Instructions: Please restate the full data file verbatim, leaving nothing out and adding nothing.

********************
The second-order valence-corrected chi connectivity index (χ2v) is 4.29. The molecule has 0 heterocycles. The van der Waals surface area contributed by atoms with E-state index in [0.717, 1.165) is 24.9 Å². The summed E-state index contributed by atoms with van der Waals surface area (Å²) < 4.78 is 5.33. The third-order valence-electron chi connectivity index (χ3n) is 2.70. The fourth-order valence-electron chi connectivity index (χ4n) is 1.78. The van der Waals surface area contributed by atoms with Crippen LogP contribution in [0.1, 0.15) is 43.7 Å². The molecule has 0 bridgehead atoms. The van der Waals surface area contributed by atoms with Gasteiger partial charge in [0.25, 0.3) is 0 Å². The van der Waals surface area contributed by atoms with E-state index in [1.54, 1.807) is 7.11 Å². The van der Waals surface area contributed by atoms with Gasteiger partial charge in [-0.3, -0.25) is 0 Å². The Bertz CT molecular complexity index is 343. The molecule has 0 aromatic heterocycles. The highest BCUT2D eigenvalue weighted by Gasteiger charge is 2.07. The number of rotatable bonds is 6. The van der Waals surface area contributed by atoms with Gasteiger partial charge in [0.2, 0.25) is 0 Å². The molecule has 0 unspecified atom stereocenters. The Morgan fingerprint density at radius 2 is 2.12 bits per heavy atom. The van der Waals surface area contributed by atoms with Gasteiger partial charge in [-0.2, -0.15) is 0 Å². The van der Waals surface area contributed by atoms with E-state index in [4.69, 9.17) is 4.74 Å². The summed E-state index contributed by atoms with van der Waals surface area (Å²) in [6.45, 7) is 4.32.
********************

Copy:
The second-order valence-corrected chi connectivity index (χ2v) is 4.29. The molecule has 0 heterocycles. The van der Waals surface area contributed by atoms with E-state index in [0.717, 1.165) is 24.9 Å². The summed E-state index contributed by atoms with van der Waals surface area (Å²) < 4.78 is 5.33. The third-order valence-electron chi connectivity index (χ3n) is 2.70. The fourth-order valence-electron chi connectivity index (χ4n) is 1.78. The van der Waals surface area contributed by atoms with Crippen LogP contribution in [0.1, 0.15) is 43.7 Å². The molecule has 0 bridgehead atoms. The van der Waals surface area contributed by atoms with Gasteiger partial charge in [0.25, 0.3) is 0 Å². The van der Waals surface area contributed by atoms with E-state index in [1.54, 1.807) is 7.11 Å². The van der Waals surface area contributed by atoms with Gasteiger partial charge in [-0.3, -0.25) is 0 Å². The Bertz CT molecular complexity index is 343. The molecule has 0 aromatic heterocycles. The highest BCUT2D eigenvalue weighted by Gasteiger charge is 2.07. The number of rotatable bonds is 6. The van der Waals surface area contributed by atoms with Gasteiger partial charge in [0.2, 0.25) is 0 Å². The molecule has 0 unspecified atom stereocenters. The Morgan fingerprint density at radius 2 is 2.12 bits per heavy atom. The van der Waals surface area contributed by atoms with Gasteiger partial charge in [-0.2, -0.15) is 0 Å². The van der Waals surface area contributed by atoms with E-state index in [4.69, 9.17) is 4.74 Å². The summed E-state index contributed by atoms with van der Waals surface area (Å²) in [6.45, 7) is 4.32.